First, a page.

• Resize the newly copied OS data to use the entire hard drive partition which is most likely larger than the SD card partition.
  • Modify the boot file on the SD card to boot from the hard drive rather than the SD card
  • Change fstab to mount the new partitions
  • Prevent the system from using the swap partition on the SD card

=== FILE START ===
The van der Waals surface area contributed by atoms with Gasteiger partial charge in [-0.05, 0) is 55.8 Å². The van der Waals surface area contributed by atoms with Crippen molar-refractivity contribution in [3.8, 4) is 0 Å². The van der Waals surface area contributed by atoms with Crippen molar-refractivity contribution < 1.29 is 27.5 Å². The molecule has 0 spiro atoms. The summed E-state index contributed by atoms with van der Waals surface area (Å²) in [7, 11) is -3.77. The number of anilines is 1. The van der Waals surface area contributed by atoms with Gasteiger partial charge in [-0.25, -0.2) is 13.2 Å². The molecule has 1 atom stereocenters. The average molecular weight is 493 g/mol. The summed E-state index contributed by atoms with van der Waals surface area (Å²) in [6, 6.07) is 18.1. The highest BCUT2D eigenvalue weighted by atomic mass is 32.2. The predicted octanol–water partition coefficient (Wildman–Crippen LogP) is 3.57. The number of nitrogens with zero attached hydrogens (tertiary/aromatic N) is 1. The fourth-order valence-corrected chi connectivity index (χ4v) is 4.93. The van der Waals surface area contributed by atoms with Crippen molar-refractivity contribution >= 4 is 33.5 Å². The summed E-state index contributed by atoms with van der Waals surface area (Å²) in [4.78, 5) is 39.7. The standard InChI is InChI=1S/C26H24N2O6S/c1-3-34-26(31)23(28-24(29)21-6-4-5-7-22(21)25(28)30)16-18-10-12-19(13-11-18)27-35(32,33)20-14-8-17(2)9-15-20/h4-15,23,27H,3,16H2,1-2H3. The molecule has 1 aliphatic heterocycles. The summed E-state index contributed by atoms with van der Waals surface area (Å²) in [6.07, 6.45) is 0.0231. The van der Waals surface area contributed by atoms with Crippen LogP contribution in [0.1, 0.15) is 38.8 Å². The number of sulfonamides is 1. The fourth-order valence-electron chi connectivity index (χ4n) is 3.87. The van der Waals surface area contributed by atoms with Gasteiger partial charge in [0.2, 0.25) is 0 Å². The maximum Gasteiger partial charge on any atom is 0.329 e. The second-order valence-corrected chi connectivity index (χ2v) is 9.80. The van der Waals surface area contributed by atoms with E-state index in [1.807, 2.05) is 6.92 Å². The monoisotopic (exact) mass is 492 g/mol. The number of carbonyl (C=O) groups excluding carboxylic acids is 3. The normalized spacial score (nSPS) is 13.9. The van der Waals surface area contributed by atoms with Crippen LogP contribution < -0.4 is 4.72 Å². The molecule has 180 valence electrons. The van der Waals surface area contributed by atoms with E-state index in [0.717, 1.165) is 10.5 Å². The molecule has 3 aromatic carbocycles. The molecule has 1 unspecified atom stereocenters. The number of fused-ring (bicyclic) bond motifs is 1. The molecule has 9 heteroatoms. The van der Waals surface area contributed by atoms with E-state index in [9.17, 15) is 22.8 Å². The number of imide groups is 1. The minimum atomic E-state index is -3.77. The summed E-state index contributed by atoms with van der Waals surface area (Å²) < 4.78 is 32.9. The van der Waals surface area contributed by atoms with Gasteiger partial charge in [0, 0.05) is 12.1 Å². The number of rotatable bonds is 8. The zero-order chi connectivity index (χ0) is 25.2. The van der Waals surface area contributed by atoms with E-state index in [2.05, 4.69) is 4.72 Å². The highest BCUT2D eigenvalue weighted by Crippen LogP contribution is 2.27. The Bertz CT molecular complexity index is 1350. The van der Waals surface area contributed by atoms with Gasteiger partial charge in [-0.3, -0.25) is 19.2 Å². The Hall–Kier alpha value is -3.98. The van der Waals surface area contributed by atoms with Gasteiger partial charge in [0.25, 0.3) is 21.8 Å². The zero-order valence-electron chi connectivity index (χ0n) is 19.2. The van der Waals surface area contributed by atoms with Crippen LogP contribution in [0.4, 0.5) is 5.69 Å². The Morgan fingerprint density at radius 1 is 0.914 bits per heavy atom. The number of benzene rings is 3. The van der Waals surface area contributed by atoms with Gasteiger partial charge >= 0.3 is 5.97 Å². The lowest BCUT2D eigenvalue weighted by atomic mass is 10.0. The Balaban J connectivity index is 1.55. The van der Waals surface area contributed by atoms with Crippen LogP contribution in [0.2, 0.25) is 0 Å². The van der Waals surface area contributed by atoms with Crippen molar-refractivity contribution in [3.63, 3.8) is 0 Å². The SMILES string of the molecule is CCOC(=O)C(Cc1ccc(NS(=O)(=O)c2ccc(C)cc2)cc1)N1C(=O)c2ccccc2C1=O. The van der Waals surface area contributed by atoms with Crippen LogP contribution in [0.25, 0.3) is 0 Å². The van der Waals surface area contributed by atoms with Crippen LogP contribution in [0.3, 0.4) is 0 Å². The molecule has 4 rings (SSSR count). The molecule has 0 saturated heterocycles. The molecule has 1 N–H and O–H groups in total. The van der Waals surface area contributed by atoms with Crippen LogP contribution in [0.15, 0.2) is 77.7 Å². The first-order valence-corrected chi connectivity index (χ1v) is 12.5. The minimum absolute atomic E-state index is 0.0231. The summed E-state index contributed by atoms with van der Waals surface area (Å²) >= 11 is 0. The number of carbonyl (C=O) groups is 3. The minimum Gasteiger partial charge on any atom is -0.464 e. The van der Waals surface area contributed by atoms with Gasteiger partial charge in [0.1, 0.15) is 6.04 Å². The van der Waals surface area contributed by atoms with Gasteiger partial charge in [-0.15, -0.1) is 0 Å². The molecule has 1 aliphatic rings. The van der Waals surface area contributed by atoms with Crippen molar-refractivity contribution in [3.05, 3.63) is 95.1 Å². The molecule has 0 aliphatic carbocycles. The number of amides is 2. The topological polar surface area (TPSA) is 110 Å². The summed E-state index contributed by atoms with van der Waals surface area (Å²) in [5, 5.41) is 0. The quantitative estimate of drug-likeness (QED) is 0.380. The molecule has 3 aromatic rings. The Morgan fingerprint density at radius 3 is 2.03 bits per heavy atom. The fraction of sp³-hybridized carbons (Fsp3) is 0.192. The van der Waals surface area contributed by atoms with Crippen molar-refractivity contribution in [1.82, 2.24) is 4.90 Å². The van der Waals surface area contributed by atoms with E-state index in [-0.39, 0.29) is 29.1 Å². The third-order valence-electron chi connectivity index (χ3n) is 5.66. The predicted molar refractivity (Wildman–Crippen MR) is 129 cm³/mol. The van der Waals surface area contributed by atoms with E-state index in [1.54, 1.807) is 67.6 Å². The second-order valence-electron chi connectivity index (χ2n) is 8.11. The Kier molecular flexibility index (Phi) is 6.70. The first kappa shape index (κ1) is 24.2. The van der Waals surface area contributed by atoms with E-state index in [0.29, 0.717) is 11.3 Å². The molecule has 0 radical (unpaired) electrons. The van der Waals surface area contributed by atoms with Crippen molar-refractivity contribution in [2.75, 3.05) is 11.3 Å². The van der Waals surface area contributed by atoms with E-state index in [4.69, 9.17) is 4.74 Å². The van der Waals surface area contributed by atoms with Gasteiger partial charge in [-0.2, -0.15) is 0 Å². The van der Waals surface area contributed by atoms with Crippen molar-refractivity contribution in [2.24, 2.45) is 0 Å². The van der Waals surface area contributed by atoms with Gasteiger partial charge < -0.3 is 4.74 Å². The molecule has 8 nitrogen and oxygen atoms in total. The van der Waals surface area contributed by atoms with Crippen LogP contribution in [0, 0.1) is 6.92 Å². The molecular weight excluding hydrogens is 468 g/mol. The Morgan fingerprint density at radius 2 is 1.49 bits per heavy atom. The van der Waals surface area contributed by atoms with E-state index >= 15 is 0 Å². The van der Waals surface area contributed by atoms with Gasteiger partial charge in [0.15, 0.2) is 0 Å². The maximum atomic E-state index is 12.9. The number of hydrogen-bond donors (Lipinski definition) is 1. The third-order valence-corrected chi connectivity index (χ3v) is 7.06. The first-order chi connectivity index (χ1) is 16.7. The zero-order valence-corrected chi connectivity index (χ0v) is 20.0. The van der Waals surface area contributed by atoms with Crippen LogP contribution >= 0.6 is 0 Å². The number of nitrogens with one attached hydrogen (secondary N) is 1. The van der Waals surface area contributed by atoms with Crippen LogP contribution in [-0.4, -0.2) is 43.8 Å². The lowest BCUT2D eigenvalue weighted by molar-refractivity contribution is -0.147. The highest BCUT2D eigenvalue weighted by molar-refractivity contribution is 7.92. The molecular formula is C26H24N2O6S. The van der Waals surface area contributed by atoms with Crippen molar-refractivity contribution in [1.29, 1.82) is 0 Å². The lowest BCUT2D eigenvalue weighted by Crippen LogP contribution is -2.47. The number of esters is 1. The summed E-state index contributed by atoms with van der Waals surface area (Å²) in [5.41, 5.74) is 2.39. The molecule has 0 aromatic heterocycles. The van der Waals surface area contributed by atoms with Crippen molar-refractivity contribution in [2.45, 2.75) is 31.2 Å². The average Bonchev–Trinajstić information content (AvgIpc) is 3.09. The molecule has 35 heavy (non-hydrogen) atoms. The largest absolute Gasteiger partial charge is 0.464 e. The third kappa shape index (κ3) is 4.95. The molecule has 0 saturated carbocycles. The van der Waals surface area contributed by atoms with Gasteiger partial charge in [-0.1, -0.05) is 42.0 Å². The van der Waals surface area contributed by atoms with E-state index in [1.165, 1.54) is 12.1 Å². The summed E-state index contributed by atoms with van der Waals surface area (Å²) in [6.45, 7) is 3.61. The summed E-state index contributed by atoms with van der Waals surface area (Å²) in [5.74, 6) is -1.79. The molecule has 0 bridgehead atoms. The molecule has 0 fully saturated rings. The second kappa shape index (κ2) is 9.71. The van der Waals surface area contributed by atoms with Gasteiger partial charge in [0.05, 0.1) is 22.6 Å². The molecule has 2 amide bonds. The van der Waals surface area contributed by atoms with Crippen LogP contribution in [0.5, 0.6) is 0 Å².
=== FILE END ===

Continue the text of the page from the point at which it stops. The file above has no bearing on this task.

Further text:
I made all of these changes to my system and then rebooted.  It still requires the SD card to initiate the boot process, but then mounts up the hard drive and boots from there.  It booted up just fine and when I checked the root partition was on the USB hard drive.  So that step worked just fine.  I also set up Postgresql and configured it so that databases are created on the data partition I created on the USB hard drive.  Then I installed Java and the rxtx library so that my weather application can run.  I don’t really have a whole lot of work left to be able to swap computers and use the Pi for my weather station.  But I have several other unrelated activities that must take precedence over the weather station.  So it may be a little while before I switch over.  I’ll post an update when I make the switch.  Then I need to fix the humidity sensor by replacing the sensor chip once again.  I always seem to be able to find ways to stay busy.